Hopefully this play will make people think and realise that just because you’re homeless, you’re still a human being.”
The writer and Spanish teacher seems to be on a solo mission to further diversity in the arts. With this is mind, the show will be touring in association with Black Theatre Live. This national syndicate of touring theatres aims to promote new work from BAME writers and companies. Inniss expounds the significance of the organisation and is passionate about getting quality productions to audiences outside the capital.
“Black Theatre Live is significant in taking good quality BAME productions to the regions. I think sometimes we’re very spoilt in London. We have access to a lot of things and when you go even a little way out of the city things change, sometimes quite dramatically. So I think BTL is brilliant in that sense. Also their commitment to representation – BAME people in the arts are still underrepresented. I am of Caribbean descent, my play stars actresses of Caribbean descent and is about an elderly woman of colour.”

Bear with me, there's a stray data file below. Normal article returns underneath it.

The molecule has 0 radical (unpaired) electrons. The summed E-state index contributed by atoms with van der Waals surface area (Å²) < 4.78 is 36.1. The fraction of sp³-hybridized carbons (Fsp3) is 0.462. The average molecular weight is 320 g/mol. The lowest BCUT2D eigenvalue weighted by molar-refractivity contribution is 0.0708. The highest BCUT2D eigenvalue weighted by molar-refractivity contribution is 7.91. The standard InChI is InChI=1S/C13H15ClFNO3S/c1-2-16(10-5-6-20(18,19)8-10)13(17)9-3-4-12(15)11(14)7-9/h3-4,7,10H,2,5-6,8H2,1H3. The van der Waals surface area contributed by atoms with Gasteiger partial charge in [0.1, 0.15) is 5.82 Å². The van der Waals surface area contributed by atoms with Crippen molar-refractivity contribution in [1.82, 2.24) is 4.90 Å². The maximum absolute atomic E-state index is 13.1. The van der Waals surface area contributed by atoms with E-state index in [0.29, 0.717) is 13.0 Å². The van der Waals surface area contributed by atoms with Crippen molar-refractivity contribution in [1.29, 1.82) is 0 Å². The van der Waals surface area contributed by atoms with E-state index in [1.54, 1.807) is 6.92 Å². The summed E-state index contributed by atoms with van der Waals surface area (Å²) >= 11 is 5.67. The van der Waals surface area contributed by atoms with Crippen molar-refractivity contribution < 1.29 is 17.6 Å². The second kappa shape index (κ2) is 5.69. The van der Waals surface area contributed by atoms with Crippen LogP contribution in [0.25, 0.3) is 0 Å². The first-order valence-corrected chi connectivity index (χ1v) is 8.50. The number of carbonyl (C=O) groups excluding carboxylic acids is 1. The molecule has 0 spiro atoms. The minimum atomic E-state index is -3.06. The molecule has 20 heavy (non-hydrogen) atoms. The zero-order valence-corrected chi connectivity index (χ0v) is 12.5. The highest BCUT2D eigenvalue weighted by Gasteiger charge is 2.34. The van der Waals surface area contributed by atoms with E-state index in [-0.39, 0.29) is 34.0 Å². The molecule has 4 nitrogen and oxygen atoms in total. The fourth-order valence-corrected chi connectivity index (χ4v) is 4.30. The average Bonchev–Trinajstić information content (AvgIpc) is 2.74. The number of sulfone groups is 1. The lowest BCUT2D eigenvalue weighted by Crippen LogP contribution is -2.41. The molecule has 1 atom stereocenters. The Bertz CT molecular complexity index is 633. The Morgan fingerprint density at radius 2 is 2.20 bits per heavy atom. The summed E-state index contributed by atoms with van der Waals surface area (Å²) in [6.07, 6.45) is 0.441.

In writing this play, Inniss has addressed so many critical issues in one fell swoop. Attitudes towards race, homelessness, women and old age are all explored in this brave new work. I find Inniss’ commitment to change inspiring. With the national tour kicking off on October the 8th, I ask Inniss why people should go and see She Called Me Mother?
“To have that experience. To be able to spend a moment walking in the shoes of this woman and feel her longing and fear of seeing her daughter again. I think that it will give people some insight into the people that they pass by. The people they glance at, then turn their head because they don’t want to think about their situation. Hopefully this play will make people think and realise that just because you’re homeless, you’re still a human being.”